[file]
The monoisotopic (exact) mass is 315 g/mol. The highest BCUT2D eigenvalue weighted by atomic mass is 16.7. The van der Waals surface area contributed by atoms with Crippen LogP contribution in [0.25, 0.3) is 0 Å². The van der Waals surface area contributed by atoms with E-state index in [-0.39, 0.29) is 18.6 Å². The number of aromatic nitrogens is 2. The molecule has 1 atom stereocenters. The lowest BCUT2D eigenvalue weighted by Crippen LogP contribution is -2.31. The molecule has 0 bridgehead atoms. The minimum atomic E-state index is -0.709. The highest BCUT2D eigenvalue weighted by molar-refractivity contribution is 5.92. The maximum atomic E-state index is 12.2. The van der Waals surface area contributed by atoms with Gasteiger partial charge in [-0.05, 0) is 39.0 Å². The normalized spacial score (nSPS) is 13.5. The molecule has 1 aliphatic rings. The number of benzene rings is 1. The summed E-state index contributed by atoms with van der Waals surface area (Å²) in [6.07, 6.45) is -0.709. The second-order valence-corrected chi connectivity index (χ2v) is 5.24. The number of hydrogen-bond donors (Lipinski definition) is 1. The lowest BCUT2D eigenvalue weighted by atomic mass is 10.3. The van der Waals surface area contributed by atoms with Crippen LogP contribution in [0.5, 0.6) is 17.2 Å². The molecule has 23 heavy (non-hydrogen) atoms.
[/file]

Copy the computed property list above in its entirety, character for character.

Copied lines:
The monoisotopic (exact) mass is 315 g/mol. The highest BCUT2D eigenvalue weighted by atomic mass is 16.7. The van der Waals surface area contributed by atoms with Crippen LogP contribution in [0.25, 0.3) is 0 Å². The van der Waals surface area contributed by atoms with E-state index in [-0.39, 0.29) is 18.6 Å². The number of aromatic nitrogens is 2. The molecule has 1 atom stereocenters. The lowest BCUT2D eigenvalue weighted by Crippen LogP contribution is -2.31. The molecule has 0 bridgehead atoms. The minimum atomic E-state index is -0.709. The highest BCUT2D eigenvalue weighted by molar-refractivity contribution is 5.92. The maximum atomic E-state index is 12.2. The van der Waals surface area contributed by atoms with Gasteiger partial charge in [-0.05, 0) is 39.0 Å². The normalized spacial score (nSPS) is 13.5. The molecule has 1 aliphatic rings. The number of benzene rings is 1. The summed E-state index contributed by atoms with van der Waals surface area (Å²) in [6.07, 6.45) is -0.709. The second-order valence-corrected chi connectivity index (χ2v) is 5.24. The number of hydrogen-bond donors (Lipinski definition) is 1. The lowest BCUT2D eigenvalue weighted by atomic mass is 10.3. The van der Waals surface area contributed by atoms with Crippen LogP contribution in [0.5, 0.6) is 17.2 Å². The molecule has 23 heavy (non-hydrogen) atoms.